IS THERE in Africa, or anywhere else in the Third World for that matter, any military man who cannot find noble rationalization for a coup? The amount of self-justifying rhetoric lying around barracks shelves seems virtually unbounded.In Liberia over the weekend, for instance, the elected president, William R. Tolbert, 66, was dislodged -- and murdered -- in a coup led by Master Sgt. Samuel Doe, 28, who announced that Mr. Tolbert had been guilty of "incomparable corruption" and had neglected the masses. The sergeant had no alternative, he said, but to overthrown him.

Really? Mr. Tolbert, a smooth old hand who represented Liberia's elite (descended of former American slaves), did indeed preside over a fair amount of corruption. Under his and his class's rule, an awful lot of people stayed poor. He ran a paternalistic show and in the last few months he had laid on the police with a heavy hand. His True Whigs, furthermore, had won every election for more than a century -- not a record promising an early peaceable transfer of power.

Yet Mr. Tolbert was not your obvious candidate for corrupt and bloodthirsty dictator of the year. The "rice riots" of a year ago had stirred him deeply. He had sanctioned Liberia's first registered opposition party, opened his government and extended the franchise to Liberians without American roots, promised to serve only one term, endorsed a more populist conception of development, and so on. Just two months ago the State Department gave Mr. Tolbert a glowing human-rights report -- by contrast, Sgt. Doe has started out, it is reported, by summarily executing Mr. Tolbert and perhaps also his son. The classic dilemma of reform was evidently being played out: change instigated from the inside did not satisfy critics on the outside. It emboldened them.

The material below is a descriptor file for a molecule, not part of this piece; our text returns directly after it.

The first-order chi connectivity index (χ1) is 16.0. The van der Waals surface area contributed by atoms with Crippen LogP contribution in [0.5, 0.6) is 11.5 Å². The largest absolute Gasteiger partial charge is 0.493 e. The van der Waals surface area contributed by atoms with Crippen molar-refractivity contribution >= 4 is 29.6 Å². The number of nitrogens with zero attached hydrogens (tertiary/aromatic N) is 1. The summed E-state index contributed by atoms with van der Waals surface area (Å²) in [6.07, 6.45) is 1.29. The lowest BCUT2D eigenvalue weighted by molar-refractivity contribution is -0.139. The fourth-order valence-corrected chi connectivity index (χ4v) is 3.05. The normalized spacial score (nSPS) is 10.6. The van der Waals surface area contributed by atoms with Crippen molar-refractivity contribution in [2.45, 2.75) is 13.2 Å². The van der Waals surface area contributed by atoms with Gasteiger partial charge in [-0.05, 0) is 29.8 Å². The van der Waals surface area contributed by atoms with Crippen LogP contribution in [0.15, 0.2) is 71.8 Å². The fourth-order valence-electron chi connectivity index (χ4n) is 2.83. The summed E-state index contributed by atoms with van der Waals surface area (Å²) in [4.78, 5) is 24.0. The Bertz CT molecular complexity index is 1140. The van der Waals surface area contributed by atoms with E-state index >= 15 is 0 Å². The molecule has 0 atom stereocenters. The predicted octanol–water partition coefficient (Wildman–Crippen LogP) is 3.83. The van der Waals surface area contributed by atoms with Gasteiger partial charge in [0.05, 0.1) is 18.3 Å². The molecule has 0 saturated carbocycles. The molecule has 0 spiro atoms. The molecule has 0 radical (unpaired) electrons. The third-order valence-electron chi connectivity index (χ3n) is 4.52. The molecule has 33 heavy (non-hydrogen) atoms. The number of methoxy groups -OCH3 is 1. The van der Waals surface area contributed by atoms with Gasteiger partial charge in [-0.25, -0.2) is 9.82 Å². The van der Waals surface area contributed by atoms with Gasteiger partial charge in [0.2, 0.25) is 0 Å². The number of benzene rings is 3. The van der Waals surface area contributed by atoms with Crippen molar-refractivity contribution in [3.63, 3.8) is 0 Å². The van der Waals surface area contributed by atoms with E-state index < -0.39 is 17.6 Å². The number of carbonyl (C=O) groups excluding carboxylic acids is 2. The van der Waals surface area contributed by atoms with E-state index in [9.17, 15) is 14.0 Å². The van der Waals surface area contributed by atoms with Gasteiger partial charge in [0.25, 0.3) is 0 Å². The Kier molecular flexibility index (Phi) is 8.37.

The American roots of Liberia's elite have inclined it to accept and profit from a special relationship with the United States. On its part, the Carter administration, like its predecessors, has been pleased to cultivate this rather old-fashioned African country on which it could count for a friendly reception for American values, economic links and views. It would be surprising if the new leaders in Monrovia did not want to show they were reviewing the coziness of this tie. As they do, they will no doubt say more harsh things about William Tolbert to justify ousting and killing him. They should rule at least as well as he.